London remains JetBlue Airways’ number one priority but other markets in Europe are under consideration as the US carrier pushes ahead with its transatlantic expansion strategy, according to CEO Robin Hayes.
Speaking as part of Aviation Week Network’s Air Transport Month, Hayes said the planned launch of routes to London next year would be “brilliantly timed” despite the impact of the COVID-19 pandemic on long-haul travel.
“There’s a reluctance to fly right now but very few people say that they don't ever want to fly again,” Hayes said. “By the time we get to next summer it’ll be nearly 18 months for some people before they’ve had a vacation or seen friends and family.
“We actually think next summer will be relatively strong and we therefore think our time to serve London is actually brilliantly timed.”
JetBlue intends to open multiple daily flights to London during 2021 from both New York (JFK) and Boston (BOS). The carrier is yet to reveal which of the UK capital’s airports will be served, but Hayes hinted that “more than one” London airport could be added to its network.
“The big opportunity for us in Europe is that we can come in and we can significantly reduce the price,” he said. “When we do this, we bring down fares in the entire market.
“Whether you fly us or not, you’re going to benefit from a lower fare—and by bringing down the fares, you stimulate traffic.”
Hear from Robin Hayes at Routes Reconnected. Click here to find out more.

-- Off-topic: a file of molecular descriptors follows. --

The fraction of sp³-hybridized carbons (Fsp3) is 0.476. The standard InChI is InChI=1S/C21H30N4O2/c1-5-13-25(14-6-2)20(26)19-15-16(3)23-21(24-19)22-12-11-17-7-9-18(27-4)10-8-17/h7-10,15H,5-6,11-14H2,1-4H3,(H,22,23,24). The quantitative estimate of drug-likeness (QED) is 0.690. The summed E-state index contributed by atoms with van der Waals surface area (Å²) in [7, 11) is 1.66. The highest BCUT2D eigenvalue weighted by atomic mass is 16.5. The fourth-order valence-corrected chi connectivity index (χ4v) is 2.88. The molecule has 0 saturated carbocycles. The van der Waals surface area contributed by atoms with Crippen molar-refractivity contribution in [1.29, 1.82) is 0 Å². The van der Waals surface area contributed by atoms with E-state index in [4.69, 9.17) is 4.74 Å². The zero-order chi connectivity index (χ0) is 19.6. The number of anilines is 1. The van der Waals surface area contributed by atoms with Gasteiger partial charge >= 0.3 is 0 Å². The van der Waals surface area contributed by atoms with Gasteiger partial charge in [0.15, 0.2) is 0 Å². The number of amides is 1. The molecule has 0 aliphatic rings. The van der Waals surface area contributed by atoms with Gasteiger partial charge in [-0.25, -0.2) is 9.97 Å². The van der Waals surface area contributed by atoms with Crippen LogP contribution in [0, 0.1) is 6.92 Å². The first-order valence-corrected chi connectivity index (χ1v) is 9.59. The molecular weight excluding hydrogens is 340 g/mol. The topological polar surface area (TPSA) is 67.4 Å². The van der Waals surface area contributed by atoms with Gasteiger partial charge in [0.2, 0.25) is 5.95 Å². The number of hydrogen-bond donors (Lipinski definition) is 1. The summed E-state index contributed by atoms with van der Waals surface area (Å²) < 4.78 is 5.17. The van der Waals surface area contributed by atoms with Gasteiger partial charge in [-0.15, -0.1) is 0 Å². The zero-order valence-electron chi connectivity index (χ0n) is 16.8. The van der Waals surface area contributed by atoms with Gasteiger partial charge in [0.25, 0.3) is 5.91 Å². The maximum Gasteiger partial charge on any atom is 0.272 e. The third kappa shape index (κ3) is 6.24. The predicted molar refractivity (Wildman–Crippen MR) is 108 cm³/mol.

Hayes said JetBlue would keep adding flights to London until there is a “permanent effect in bringing fares down significantly and creating excitement to fly again.” But he added the extended range of the Airbus A321LRs and A321XLRs on order opens up more possibilities across Europe.
JetBlue has 13 LRs and 13 XLRs on order, making most of Western Europe within reach. The XLR, unveiled at the Paris Air Show in 2019, is the latest evolution of the A321neo aircraft family and features an extended range of 4,700 nm—some 600 nm more than the LR.
“One of the advantages a US-based carrier has is there’s a number of markets in Europe that work well in the summer, but they don’t necessarily work well in the winter,” Hayes said.
“And with a 321—whether it’s an LR or an XLR—what we can do is fly to Europe in the summer and then we can point it south to the Caribbean or Latin America in the winter. So that allows that aeroplane to perform all year round.”
Hayes said JetBlue therefore expects to launch seasonal routes to a number of European leisure destinations over the coming years. Italy is one market that has been mooted given the existing leisure and VFR demand from New York and Boston.
Photo credit: Airbus